DEAD END PARADISE owners Jad Ballout, Lynn Lin, and Andre Gerges describe their airy, neon-lit establishment as an Asian Middle Eastern tiki bar that might not exist tomorrow. They’re not kidding. The August 4, 2020, explosion of a port warehouse in Beirut, Lebanon, destroyed their previous bar, Electric Bing Sutt. The blast knocked everyone in the bar and the balcony above to the ground. The windows and doors were blown out. The disaster closed a bar that had already survived a currency crash, a people-powered revolution, and lockdowns that halted the food and drink industry.
The goal here is to achieve the creamier texture and the right balance of sweet, sour, and spice.
Dead End Paradise opened this spring, and it’s located even closer to the explosion site than their last spot. “That's why it's Dead End Paradise, and what we need in Lebanon is also the same,” says Ballout. “This is the area where we hang out always, where we live. So if we are not a part of reviving the area, who is going to do it?”
That spirit underpins Daiquiri of Paradise. For example, Ballout doesn’t pay much attention to the brand names on the Calvados in the cocktail. Like Champagne, only apple brandies produced in a specific region of France have the right to the name Calvados. But imports are hard to come by because of the collapse of Lebanon’s currency, so Dead End Paradise improvises, substituting local ingredients and house-made spirits when necessary.
Wherever the ingredients come from, the goal here is to achieve the creamier texture and the right balance of sweet, sour, and spice. “It’s like a more complex daiquiri, but also easy to make for consumers because we usually prefer a different layer of flavors,” says Ballout. It was initially intended for late-night parties, but it works wonderfully as an after-dinner drink as well. Cook up a batch of the spiced coconut syrup, bottle it, and keep it close by — or take it to go when the party moves on.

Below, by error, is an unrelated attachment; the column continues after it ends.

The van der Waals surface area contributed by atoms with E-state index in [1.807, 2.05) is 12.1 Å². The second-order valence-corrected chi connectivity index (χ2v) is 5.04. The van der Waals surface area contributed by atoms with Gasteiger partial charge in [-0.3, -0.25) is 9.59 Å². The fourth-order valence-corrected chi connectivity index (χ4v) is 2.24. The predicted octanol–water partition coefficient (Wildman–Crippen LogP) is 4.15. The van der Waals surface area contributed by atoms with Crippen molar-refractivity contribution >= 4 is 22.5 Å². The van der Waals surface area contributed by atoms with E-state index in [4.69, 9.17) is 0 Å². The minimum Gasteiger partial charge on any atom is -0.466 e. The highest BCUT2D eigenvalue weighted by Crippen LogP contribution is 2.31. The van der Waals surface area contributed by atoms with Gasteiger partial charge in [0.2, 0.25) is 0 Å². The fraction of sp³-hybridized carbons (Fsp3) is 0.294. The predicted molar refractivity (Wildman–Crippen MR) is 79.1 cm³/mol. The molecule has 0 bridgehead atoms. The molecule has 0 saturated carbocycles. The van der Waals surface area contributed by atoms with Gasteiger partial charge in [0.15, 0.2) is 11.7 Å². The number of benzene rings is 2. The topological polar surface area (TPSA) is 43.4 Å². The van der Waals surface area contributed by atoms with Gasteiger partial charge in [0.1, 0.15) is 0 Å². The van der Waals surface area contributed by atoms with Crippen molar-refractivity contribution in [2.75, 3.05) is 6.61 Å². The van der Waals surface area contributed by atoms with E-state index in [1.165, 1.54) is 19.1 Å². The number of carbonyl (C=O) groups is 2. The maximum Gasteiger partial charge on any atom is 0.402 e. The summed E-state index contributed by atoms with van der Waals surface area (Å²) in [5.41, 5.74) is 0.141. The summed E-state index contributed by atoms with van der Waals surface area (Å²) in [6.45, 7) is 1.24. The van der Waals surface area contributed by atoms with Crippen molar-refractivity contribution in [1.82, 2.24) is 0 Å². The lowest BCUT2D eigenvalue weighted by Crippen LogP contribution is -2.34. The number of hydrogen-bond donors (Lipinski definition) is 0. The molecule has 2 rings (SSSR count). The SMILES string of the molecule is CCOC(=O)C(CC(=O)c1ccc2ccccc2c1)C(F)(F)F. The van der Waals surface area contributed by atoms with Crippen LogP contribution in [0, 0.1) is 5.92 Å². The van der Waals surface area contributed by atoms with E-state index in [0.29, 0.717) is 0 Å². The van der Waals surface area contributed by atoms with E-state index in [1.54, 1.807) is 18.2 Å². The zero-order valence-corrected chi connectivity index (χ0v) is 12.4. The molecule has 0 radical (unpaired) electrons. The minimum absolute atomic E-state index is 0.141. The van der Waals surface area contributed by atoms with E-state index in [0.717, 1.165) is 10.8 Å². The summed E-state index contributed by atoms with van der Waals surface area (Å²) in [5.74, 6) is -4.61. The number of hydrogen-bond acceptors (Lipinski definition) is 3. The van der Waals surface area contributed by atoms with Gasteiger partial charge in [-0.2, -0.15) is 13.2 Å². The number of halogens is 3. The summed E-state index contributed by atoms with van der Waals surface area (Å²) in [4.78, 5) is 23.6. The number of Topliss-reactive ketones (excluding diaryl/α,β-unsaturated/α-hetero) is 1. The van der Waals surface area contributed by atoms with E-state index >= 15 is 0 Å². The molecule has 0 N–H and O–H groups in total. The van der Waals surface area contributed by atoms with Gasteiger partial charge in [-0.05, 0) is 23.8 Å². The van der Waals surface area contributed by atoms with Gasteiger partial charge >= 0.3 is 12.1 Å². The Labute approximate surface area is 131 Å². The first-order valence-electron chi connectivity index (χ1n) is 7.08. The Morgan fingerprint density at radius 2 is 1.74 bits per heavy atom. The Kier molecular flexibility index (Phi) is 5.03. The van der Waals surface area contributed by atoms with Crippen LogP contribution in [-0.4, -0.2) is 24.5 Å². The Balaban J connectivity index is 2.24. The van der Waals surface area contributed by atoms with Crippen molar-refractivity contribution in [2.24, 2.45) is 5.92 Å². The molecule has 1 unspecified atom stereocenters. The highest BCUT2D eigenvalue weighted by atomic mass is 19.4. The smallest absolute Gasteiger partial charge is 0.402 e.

Daiquiri of Paradise
- 1 oz of spiced coconut syrup
- ⅔ oz of lemon juice
- 1 oz of Calvados
- 1 oz of white rum
- ¼ cup of sweet pineapple chunks
- Small pinch of salt
- 6 ½ oz of coconut milk
- 6 ½ oz of rich simple syrup (2-to-1 simple syrup)
- Small pinch of allspice berries
- ⅓ tsp of cinnamon stick
- Preparation: spiced coconut syrup Crush spices. Combine spices and simple syrup. Add coconut milk. Simmer on low heat for 10 minutes. Remove syrup from heat and let it cool at room temperature overnight to infuse the spices. Strain and bottle. Refrigerate if not using immediately.
- Muddle pineapple, shake with all ingredients. Strain into a coupette glass. Garnish with a pineapple leaf.
Jessica Suarez Writer
Jessica Suarez is a writer living in Brooklyn, New York.
Grant Cornett Photographer
Grant Cornett is a photographer and director based in Upstate New York. He likes to take pictures of pristine detritus and austere moments.